It’s not just realistic, it’s also updated and reflective of modern life, not “once upon a time.” The fairy tale transcends a bedtime story to be indicative of real life. Aren’t we in essence creatures who endeavor to be “good” and do the “right thing” even though forces beyond us sometimes conspire against us? Or is it just me? My instinct when someone cuts in front of me in line is to tap them on the back and tell them to get the hell behind me, to take their turn. Instead, I smile sweetly and gently point out that I believe I was there first. Why, just yesterday while waiting for new tires I saw not one but two different people look at the sign on the door to the work area — the one in big, red letters that says DO NOT ENTER WORK AREA. FOR COSTCO TIRE CENTER EMPLOYEES ONLY — and open the door. They stopped to read the sign, then tried to enter the work area anyway. My first thought was to ask them if (a) they truly do not understand the sign; or (b) if they truly think the sign and its message do not apply to them; or (c) if they truly are so important and pressed for time that they cannot wait for the tire-center employee to leave the perilous work area and come to the safety of the lobby area to serve them. However, I chose none of those options; I minded my own business and let the tire-center employee deal with it. I want to be polite and nonviolent, yet the idiots around me present a challenge. I want to be “good” but have lots of reasons to be bad. I want to be nice, but life gets in the way.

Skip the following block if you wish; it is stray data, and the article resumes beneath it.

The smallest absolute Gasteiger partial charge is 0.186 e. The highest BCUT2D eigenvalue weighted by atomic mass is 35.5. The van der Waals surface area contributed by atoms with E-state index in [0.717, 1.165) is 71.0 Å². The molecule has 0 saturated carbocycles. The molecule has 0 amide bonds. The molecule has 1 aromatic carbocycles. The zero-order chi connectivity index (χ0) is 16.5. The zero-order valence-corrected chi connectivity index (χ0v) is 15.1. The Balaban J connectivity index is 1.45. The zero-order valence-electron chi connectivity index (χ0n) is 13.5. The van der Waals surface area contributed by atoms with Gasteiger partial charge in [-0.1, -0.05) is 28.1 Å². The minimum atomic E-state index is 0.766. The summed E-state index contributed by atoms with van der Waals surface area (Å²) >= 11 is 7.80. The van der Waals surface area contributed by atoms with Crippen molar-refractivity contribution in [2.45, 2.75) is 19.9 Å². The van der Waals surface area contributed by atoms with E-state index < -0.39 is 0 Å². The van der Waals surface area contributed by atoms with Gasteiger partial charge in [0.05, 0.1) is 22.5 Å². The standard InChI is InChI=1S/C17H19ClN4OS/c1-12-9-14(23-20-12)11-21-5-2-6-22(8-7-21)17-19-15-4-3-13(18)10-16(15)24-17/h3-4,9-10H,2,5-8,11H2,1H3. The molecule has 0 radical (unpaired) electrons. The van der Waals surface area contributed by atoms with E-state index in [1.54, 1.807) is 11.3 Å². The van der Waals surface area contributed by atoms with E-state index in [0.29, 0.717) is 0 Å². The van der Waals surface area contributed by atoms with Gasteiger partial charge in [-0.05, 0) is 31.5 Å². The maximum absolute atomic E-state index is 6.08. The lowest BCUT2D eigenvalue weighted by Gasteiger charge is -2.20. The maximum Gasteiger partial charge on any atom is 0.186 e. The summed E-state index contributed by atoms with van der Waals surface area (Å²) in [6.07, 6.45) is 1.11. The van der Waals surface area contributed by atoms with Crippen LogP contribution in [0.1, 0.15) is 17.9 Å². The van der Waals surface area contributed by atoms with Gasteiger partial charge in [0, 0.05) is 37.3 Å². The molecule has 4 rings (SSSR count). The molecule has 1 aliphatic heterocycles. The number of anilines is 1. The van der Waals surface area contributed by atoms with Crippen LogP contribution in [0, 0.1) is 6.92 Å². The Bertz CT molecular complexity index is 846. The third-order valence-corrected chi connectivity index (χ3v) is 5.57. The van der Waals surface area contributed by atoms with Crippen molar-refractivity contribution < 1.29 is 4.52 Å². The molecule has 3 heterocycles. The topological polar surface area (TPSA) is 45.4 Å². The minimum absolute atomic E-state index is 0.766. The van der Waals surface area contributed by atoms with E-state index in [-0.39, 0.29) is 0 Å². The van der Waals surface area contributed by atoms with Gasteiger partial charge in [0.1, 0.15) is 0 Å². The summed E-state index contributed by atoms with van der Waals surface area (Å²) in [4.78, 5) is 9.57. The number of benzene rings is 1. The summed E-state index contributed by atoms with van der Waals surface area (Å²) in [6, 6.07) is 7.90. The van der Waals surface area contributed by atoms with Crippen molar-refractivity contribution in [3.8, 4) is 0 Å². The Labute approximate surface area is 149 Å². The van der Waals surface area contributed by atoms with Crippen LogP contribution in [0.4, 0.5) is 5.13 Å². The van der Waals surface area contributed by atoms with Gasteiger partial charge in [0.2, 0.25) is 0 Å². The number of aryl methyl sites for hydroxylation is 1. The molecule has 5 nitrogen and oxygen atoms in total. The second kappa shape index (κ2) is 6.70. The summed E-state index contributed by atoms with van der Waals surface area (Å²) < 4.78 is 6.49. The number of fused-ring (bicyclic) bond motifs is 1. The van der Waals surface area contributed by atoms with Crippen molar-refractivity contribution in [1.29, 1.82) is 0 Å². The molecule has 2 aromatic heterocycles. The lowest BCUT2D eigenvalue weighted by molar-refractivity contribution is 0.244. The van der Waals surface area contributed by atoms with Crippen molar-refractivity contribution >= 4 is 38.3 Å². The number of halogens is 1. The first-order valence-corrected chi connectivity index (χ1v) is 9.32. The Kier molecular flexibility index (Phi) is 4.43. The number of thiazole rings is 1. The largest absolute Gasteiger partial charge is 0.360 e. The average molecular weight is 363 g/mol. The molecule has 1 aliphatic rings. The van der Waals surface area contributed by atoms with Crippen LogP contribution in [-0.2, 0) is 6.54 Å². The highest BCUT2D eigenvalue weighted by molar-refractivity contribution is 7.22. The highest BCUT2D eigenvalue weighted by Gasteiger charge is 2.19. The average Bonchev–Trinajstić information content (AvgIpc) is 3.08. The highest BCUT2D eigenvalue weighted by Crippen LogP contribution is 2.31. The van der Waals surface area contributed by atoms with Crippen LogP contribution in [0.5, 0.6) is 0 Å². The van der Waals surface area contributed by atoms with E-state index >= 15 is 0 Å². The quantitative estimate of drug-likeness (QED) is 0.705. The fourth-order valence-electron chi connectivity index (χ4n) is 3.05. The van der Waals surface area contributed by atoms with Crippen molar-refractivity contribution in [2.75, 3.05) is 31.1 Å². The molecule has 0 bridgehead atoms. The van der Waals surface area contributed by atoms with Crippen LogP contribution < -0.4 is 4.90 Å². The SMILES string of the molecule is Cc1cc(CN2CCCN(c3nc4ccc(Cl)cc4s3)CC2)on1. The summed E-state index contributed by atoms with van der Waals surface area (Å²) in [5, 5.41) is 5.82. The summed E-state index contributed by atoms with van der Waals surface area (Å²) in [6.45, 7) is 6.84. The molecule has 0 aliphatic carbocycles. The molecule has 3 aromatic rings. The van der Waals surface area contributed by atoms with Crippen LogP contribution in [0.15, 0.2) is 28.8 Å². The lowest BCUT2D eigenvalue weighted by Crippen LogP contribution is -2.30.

Maleficent knows what I mean. She feels my pain. She’s a sweet, orphaned fairy (gorgeously portrayed as a young fairy by Isobel Molloy) who has yet to grow into those cheekbones (but early on masters the art of choosing the right shade of red for her lips) and who smiles a hugely charming smile as she frolics with her woodland-creature friends.

googleimages.com

googleimages.com

Our sweet orphaned fairy goes about her business in the Moors and meets a boy who becomes her friend but later betrays her. He drugs her and takes something precious from her (and no, you did not imagine the hints of rufies and date rape here). His betrayal creates the proverbial woman scorned. As the movie’s narrator points out, the antagonist and the protagonist are one and the same. That blurred line between good and evil reappears.

While Maleficent appears to be a bitter, resentful she-beast hell bent on extracting revenge from the man who wronged her, we could also ask, what about that man? What is his role in her transformation? Is his lust for power and his drive for the throne a cautionary tale about the repercussions of overwhelming greed and hunger for power?

I think so. But I digress.